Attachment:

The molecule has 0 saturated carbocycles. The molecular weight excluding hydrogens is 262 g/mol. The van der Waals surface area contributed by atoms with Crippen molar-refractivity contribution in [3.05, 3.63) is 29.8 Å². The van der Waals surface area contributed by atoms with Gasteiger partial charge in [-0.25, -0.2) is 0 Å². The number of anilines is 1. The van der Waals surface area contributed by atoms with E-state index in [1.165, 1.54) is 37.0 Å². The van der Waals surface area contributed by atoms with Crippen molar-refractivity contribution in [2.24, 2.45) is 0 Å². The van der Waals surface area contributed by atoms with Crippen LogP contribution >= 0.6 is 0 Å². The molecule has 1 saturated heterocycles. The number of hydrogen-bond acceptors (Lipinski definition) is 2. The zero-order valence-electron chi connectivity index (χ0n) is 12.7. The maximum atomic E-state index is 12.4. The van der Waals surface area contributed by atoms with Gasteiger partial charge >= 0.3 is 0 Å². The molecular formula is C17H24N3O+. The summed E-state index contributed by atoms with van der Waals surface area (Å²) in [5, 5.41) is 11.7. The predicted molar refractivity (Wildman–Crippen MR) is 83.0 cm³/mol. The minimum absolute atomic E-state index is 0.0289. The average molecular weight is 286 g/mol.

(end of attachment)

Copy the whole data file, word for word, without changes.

The molecule has 0 saturated carbocycles. The molecular weight excluding hydrogens is 262 g/mol. The van der Waals surface area contributed by atoms with Crippen molar-refractivity contribution in [3.05, 3.63) is 29.8 Å². The van der Waals surface area contributed by atoms with Gasteiger partial charge in [-0.25, -0.2) is 0 Å². The number of anilines is 1. The van der Waals surface area contributed by atoms with E-state index in [1.165, 1.54) is 37.0 Å². The van der Waals surface area contributed by atoms with Crippen molar-refractivity contribution in [2.24, 2.45) is 0 Å². The van der Waals surface area contributed by atoms with Crippen LogP contribution >= 0.6 is 0 Å². The molecule has 1 saturated heterocycles. The number of hydrogen-bond acceptors (Lipinski definition) is 2. The zero-order valence-electron chi connectivity index (χ0n) is 12.7. The maximum atomic E-state index is 12.4. The van der Waals surface area contributed by atoms with Gasteiger partial charge >= 0.3 is 0 Å². The molecular formula is C17H24N3O+. The summed E-state index contributed by atoms with van der Waals surface area (Å²) in [5, 5.41) is 11.7. The predicted molar refractivity (Wildman–Crippen MR) is 83.0 cm³/mol. The minimum absolute atomic E-state index is 0.0289. The average molecular weight is 286 g/mol.